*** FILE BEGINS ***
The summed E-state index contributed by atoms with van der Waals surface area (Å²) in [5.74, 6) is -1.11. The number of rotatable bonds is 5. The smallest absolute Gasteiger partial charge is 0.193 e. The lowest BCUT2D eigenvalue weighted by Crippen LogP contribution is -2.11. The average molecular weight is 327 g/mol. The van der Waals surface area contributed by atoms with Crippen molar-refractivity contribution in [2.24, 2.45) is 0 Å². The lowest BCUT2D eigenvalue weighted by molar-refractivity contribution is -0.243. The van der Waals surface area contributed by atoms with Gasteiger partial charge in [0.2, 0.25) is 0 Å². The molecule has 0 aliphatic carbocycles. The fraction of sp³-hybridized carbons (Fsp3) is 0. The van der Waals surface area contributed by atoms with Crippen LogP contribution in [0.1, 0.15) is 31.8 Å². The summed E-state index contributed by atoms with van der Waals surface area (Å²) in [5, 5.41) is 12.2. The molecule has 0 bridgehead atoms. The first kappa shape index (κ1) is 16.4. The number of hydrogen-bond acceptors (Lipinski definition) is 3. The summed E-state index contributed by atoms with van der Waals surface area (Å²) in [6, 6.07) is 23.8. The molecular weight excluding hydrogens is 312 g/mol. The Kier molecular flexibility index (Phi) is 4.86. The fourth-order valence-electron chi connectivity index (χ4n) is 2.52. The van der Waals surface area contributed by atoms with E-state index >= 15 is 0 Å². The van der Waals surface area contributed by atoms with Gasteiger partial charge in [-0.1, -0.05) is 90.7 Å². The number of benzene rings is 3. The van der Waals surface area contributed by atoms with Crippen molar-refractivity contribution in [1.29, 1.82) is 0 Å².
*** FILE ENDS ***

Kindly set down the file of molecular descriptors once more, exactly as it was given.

The summed E-state index contributed by atoms with van der Waals surface area (Å²) in [5.74, 6) is -1.11. The number of rotatable bonds is 5. The smallest absolute Gasteiger partial charge is 0.193 e. The lowest BCUT2D eigenvalue weighted by Crippen LogP contribution is -2.11. The average molecular weight is 327 g/mol. The van der Waals surface area contributed by atoms with Crippen molar-refractivity contribution in [2.24, 2.45) is 0 Å². The lowest BCUT2D eigenvalue weighted by molar-refractivity contribution is -0.243. The van der Waals surface area contributed by atoms with Gasteiger partial charge in [0.2, 0.25) is 0 Å². The molecule has 0 aliphatic carbocycles. The fraction of sp³-hybridized carbons (Fsp3) is 0. The van der Waals surface area contributed by atoms with Crippen LogP contribution in [0.1, 0.15) is 31.8 Å². The summed E-state index contributed by atoms with van der Waals surface area (Å²) in [5, 5.41) is 12.2. The molecule has 0 bridgehead atoms. The first kappa shape index (κ1) is 16.4. The number of hydrogen-bond acceptors (Lipinski definition) is 3. The summed E-state index contributed by atoms with van der Waals surface area (Å²) in [6, 6.07) is 23.8. The molecular weight excluding hydrogens is 312 g/mol. The Kier molecular flexibility index (Phi) is 4.86. The fourth-order valence-electron chi connectivity index (χ4n) is 2.52. The van der Waals surface area contributed by atoms with E-state index >= 15 is 0 Å². The van der Waals surface area contributed by atoms with Gasteiger partial charge in [-0.1, -0.05) is 90.7 Å². The number of benzene rings is 3. The van der Waals surface area contributed by atoms with Crippen molar-refractivity contribution in [1.29, 1.82) is 0 Å².